Last August, President Obama declared: “This is America. And our commitment to religious freedom must be unshakeable. The principle that people of all faiths are welcome in this country and that they will not be treated differently by their government is essential to who we are.” But is it so?
In the storybook version most of us learned in school, the Pilgrims came to America aboard the Mayflower in search of religious freedom in 1620. The Puritans soon followed, for the same reason. Ever since these religious dissidents arrived at their shining “city upon a hill,” as their governor John Winthrop called it, millions from around the world have done the same, coming to an America where they found a welcome melting pot in which everyone was free to practice his or her own faith.
The problem is that this tidy narrative is an American myth. The real story of religion in America’s past is an often awkward, frequently embarrassing and occasionally bloody tale that most civics books and high-school texts either paper over or shunt to the side. And much of the recent conversation about America’s ideal of religious freedom has paid lip service to this comforting tableau….
In newly independent America, there was a crazy quilt of state laws regarding religion. In Massachusetts, only Christians were allowed to hold public office, and Catholics were allowed to do so only after renouncing papal authority. In 1777, New York State’s constitution banned Catholics from public office (and would do so until 1806). In Maryland, Catholics had full civil rights, but Jews did not. Delaware required an oath affirming belief in the Trinity. Several states, including Massachusetts and South Carolina, had official, state-supported churches.
(James) Madison also made a point that any believer of any religion should understand: that the government sanction of a religion was, in essence, a threat to religion. “Who does not see,” he wrote, “that the same authority which can establish Christianity, in exclusion of all other Religions, may establish with the same ease any particular sect of Christians, in exclusion of all other Sects?”
Commentators on the present financial crisis have noted some interesting parallels to the Great Depression of the 1930s. Even if we survive Washington’s spending spree, Congress and the Obama administration could still tip us into catastrophe if they sharply raise taxes or tariffs as Congress did in 1930 and ’32. But more ominous parallels to an earlier age should not escape our notice.
Monumental sums for bailouts. Staggering increases in public debt. Concentration of power in the central government. A mad scramble by interest groups with endless claims on the treasury. Demagogic class warfare appeals. These things ring familiar in the ninth year of 21st century America just as surely as they dominated the ill-fated Roman welfare state of two millennia ago.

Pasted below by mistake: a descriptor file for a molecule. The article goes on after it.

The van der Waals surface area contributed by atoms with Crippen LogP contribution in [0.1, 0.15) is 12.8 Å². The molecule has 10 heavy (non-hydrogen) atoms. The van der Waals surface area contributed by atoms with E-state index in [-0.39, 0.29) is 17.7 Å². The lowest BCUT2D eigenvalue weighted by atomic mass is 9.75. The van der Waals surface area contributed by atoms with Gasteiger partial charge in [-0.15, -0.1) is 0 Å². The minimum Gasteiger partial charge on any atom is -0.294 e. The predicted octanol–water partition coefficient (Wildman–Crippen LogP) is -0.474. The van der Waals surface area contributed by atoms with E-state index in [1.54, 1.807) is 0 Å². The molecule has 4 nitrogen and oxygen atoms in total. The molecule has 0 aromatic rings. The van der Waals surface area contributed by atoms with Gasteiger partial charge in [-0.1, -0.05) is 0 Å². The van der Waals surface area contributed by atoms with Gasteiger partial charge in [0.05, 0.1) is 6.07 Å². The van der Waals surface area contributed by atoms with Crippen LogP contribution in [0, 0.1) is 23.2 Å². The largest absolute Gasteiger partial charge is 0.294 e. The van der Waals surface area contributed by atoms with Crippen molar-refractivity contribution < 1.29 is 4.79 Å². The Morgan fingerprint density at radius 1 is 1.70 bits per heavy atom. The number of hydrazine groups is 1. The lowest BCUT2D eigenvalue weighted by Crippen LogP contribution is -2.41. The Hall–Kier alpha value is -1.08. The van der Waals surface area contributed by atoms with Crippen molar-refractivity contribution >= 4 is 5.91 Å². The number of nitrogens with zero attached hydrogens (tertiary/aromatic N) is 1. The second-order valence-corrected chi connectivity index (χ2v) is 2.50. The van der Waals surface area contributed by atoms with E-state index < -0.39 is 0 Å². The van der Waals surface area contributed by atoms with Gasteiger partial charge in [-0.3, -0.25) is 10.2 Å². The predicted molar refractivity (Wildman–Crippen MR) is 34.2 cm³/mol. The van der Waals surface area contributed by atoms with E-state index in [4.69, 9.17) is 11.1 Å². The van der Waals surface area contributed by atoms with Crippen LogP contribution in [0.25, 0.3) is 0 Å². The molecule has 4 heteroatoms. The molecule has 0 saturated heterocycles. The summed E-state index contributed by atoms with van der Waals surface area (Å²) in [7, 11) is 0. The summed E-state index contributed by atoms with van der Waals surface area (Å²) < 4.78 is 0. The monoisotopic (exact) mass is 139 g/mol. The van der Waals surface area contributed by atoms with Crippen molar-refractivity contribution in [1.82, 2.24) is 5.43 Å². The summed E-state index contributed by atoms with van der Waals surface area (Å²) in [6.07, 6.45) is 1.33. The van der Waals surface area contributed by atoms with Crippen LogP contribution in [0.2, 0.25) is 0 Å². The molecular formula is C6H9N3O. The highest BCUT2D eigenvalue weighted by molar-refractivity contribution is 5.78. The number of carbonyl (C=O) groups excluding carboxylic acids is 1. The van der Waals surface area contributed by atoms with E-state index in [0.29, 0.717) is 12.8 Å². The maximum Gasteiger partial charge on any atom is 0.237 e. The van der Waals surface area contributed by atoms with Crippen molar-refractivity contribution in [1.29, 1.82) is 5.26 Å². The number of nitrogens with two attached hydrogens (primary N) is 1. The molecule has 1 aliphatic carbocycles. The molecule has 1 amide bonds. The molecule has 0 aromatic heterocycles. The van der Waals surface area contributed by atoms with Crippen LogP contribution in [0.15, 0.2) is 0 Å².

In the waning years of the Roman republic, a rogue named Clodius ran for the office of tribune. He bribed the electorate with promises of free grain at taxpayer expense and won. Thereafter, Romans in growing numbers embraced the notion that voting for a living could be more lucrative than working for one. This set into motion Kershner’s First Law, named for the late economist Howard E. Kershner: “When a self-governing people confer upon their government the power to take from some and give to others, the process will not stop until the last bone of the last taxpayer is picked bare.”
Candidates for Roman office spent huge sums to win public favor, then plundered the population afterwards to make good on their promises to the rent-seekers that elected them. As the republic gave way to dictatorship, a succession of emperors built their power on the huge handouts they controlled. Nearly a third of the city of Rome itself received public relief payments by the time of the birth of Christ.
In response to a severe money and credit crisis in 33 A.D., the central government extended credit at zero interest on a massive scale. Government spending in the wake of the crisis soared.
In 91 A.D., the government became deeply involved in agriculture. Emperor Domitian, to reduce the production and raise the price of wine, ordered the destruction of half the provincial vineyards.
Following the lead of Rome, many cities within the empire spent themselves deeply into debt. Beginning with Emperor Hadrian early in the Second Century, municipalities in financial difficulty received aid from Rome and lost a substantial measure of their political independence in the bargain.
The central government also assumed the responsibility of providing the people with entertainment. Elaborate circuses and gladiator duels were staged to keep the people happy. The equivalent of a hundred million dollars per year in the city of Rome alone is one modern historian’s estimate of what was poured out on the games.